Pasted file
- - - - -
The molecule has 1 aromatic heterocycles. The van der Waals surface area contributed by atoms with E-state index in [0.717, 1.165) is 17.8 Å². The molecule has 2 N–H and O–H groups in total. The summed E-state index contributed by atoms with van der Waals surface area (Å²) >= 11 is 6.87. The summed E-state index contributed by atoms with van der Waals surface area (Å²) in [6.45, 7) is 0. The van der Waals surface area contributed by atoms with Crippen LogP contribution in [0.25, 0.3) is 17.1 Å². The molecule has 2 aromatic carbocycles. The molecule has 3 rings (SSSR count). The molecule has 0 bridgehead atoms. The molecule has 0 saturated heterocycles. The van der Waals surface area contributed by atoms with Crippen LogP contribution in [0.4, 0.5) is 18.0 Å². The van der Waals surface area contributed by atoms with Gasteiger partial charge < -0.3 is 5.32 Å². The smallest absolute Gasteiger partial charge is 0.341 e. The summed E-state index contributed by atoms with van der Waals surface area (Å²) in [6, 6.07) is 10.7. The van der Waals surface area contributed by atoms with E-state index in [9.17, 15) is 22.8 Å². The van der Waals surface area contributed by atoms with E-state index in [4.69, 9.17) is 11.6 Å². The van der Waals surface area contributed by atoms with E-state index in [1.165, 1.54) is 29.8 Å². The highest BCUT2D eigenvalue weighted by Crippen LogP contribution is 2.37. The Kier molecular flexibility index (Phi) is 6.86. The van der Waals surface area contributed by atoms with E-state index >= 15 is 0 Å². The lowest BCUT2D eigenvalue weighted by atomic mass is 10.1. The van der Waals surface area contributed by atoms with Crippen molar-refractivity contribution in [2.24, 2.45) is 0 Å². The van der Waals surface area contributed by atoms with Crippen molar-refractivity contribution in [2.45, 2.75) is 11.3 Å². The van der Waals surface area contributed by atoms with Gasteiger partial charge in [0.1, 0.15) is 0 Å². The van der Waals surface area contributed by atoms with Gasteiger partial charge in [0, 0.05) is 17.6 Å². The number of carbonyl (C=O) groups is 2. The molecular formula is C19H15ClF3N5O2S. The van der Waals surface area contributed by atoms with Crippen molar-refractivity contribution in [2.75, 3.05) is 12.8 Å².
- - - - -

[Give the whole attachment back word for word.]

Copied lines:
The molecule has 1 aromatic heterocycles. The van der Waals surface area contributed by atoms with E-state index in [0.717, 1.165) is 17.8 Å². The molecule has 2 N–H and O–H groups in total. The summed E-state index contributed by atoms with van der Waals surface area (Å²) >= 11 is 6.87. The summed E-state index contributed by atoms with van der Waals surface area (Å²) in [6.45, 7) is 0. The van der Waals surface area contributed by atoms with Crippen LogP contribution in [0.25, 0.3) is 17.1 Å². The molecule has 2 aromatic carbocycles. The molecule has 3 rings (SSSR count). The molecule has 0 bridgehead atoms. The molecule has 0 saturated heterocycles. The van der Waals surface area contributed by atoms with Crippen LogP contribution in [0.4, 0.5) is 18.0 Å². The van der Waals surface area contributed by atoms with Gasteiger partial charge < -0.3 is 5.32 Å². The smallest absolute Gasteiger partial charge is 0.341 e. The summed E-state index contributed by atoms with van der Waals surface area (Å²) in [6, 6.07) is 10.7. The van der Waals surface area contributed by atoms with E-state index in [9.17, 15) is 22.8 Å². The van der Waals surface area contributed by atoms with E-state index in [4.69, 9.17) is 11.6 Å². The van der Waals surface area contributed by atoms with E-state index in [1.165, 1.54) is 29.8 Å². The highest BCUT2D eigenvalue weighted by Crippen LogP contribution is 2.37. The Kier molecular flexibility index (Phi) is 6.86. The van der Waals surface area contributed by atoms with E-state index >= 15 is 0 Å². The lowest BCUT2D eigenvalue weighted by atomic mass is 10.1. The van der Waals surface area contributed by atoms with Crippen molar-refractivity contribution in [2.24, 2.45) is 0 Å². The van der Waals surface area contributed by atoms with Crippen molar-refractivity contribution in [2.45, 2.75) is 11.3 Å². The van der Waals surface area contributed by atoms with Gasteiger partial charge in [0.1, 0.15) is 0 Å². The van der Waals surface area contributed by atoms with Gasteiger partial charge in [0, 0.05) is 17.6 Å². The number of carbonyl (C=O) groups is 2. The molecular formula is C19H15ClF3N5O2S. The van der Waals surface area contributed by atoms with Crippen molar-refractivity contribution in [2.75, 3.05) is 12.8 Å².